Overfishing disrupts an ancient mutualism between frugivorous fishes and plants in Neotropical wetlands

Overfishing disrupts an ancient mutualism between frugivorous fishes and plants in Neotropical... Defaunation is disrupting plant–animal interactions worldwide. The overhunting of frugivores disrupts seed dispersal and diminishes plant regeneration, yet investigations of frugivore overexploitation neglect an ancient guild: fruit-eating fish. For nearly five decades, Neotropical frugivorous fishes have been intensively harvested. These fishing activities have reduced population sizes of some species by up to 90% and have likely altered populations to younger, smaller individuals. Here we evaluate potential ecological consequences of overfishing frugivores for seed dispersal and recruitment dynamics. We analyzed dietary data from seven fruit-eating fish species in Amazonian and Pantanal wetlands to test the hypothesis that seed dispersal effectiveness increases with fish size within and across species. Relative to small individuals, larger fish dispersed large numbers of seeds of a higher diversity of plants and a greater range of seed sizes. For some seed species, dispersal by larger fish augmented germination success, relative to seeds dispersed by smaller fishes. Large Piaractus mesopotamicus in the Pantanal disperse seeds of 27% more species than fishes under the minimum size limit for this fishery. Our results indicate that the ongoing overexploitation of multiple frugivorous fish species could depress the quantity and diversity of seeds dispersed, as well as the quality of seed dispersal in wetland habitats that extend over 15% of the area of South America. http://www.deepdyve.com/assets/images/DeepDyve-Logo-lg.png Biological Conservation Elsevier

Overfishing disrupts an ancient mutualism between frugivorous fishes and plants in Neotropical wetlands

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Publisher
Elsevier
Copyright
Copyright © 2015 Elsevier B.V.
ISSN
0006-3207
D.O.I.
10.1016/j.biocon.2015.06.019
Publisher site
See Article on Publisher Site

Abstract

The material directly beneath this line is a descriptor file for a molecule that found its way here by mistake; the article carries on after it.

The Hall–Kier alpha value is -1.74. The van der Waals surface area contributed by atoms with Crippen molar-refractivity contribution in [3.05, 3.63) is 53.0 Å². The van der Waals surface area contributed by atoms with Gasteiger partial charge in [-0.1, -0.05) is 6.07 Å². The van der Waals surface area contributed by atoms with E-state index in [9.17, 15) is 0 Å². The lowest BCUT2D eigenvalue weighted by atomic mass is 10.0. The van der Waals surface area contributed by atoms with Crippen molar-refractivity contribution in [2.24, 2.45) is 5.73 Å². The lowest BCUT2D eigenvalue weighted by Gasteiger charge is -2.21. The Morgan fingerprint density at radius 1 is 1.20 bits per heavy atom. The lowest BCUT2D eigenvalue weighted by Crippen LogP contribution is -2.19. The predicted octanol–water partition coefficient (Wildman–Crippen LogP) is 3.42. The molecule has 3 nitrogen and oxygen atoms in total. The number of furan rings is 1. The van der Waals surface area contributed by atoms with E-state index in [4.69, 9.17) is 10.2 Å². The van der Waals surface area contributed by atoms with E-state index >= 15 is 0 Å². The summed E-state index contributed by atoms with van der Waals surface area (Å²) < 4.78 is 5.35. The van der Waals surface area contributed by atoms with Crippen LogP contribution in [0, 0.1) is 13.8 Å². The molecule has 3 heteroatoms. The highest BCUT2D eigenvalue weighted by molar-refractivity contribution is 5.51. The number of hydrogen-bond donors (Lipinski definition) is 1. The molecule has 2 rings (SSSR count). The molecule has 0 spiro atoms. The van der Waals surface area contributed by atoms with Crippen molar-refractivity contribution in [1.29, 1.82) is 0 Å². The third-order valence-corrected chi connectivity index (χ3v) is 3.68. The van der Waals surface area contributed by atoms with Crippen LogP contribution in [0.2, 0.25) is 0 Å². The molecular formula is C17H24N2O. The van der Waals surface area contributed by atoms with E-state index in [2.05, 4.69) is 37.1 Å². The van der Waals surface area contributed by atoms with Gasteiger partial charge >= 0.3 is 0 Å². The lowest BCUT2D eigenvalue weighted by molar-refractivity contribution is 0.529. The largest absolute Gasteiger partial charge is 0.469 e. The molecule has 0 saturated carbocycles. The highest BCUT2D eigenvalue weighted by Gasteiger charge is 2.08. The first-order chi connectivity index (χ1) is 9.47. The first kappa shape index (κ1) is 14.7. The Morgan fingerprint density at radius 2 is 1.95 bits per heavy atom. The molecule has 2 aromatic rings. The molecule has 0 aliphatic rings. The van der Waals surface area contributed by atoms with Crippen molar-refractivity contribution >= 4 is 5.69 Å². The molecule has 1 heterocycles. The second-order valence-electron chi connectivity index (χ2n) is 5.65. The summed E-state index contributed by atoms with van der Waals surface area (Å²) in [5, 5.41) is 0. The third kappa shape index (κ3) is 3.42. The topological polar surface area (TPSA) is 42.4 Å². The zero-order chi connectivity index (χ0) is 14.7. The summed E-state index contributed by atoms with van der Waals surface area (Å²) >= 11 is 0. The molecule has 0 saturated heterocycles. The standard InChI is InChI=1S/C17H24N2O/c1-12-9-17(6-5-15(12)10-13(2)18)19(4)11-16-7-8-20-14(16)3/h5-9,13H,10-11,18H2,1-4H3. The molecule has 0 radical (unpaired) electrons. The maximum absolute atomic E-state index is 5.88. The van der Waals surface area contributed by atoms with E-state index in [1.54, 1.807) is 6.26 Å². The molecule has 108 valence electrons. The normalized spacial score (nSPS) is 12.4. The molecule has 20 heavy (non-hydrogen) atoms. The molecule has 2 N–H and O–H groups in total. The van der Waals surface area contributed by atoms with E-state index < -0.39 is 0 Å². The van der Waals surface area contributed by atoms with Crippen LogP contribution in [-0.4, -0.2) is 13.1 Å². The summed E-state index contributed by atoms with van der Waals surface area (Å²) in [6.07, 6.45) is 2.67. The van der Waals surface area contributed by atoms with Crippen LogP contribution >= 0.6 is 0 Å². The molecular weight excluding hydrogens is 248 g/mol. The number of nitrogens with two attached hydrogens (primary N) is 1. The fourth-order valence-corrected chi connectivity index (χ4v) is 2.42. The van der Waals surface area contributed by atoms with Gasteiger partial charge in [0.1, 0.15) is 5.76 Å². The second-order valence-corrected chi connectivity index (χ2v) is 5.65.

Defaunation is disrupting plant–animal interactions worldwide. The overhunting of frugivores disrupts seed dispersal and diminishes plant regeneration, yet investigations of frugivore overexploitation neglect an ancient guild: fruit-eating fish. For nearly five decades, Neotropical frugivorous fishes have been intensively harvested. These fishing activities have reduced population sizes of some species by up to 90% and have likely altered populations to younger, smaller individuals. Here we evaluate potential ecological consequences of overfishing frugivores for seed dispersal and recruitment dynamics. We analyzed dietary data from seven fruit-eating fish species in Amazonian and Pantanal wetlands to test the hypothesis that seed dispersal effectiveness increases with fish size within and across species. Relative to small individuals, larger fish dispersed large numbers of seeds of a higher diversity of plants and a greater range of seed sizes. For some seed species, dispersal by larger fish augmented germination success, relative to seeds dispersed by smaller fishes. Large Piaractus mesopotamicus in the Pantanal disperse seeds of 27% more species than fishes under the minimum size limit for this fishery. Our results indicate that the ongoing overexploitation of multiple frugivorous fish species could depress the quantity and diversity of seeds dispersed, as well as the quality of seed dispersal in wetland habitats that extend over 15% of the area of South America.

Journal

Biological ConservationElsevier

Published: Nov 1, 2015

References

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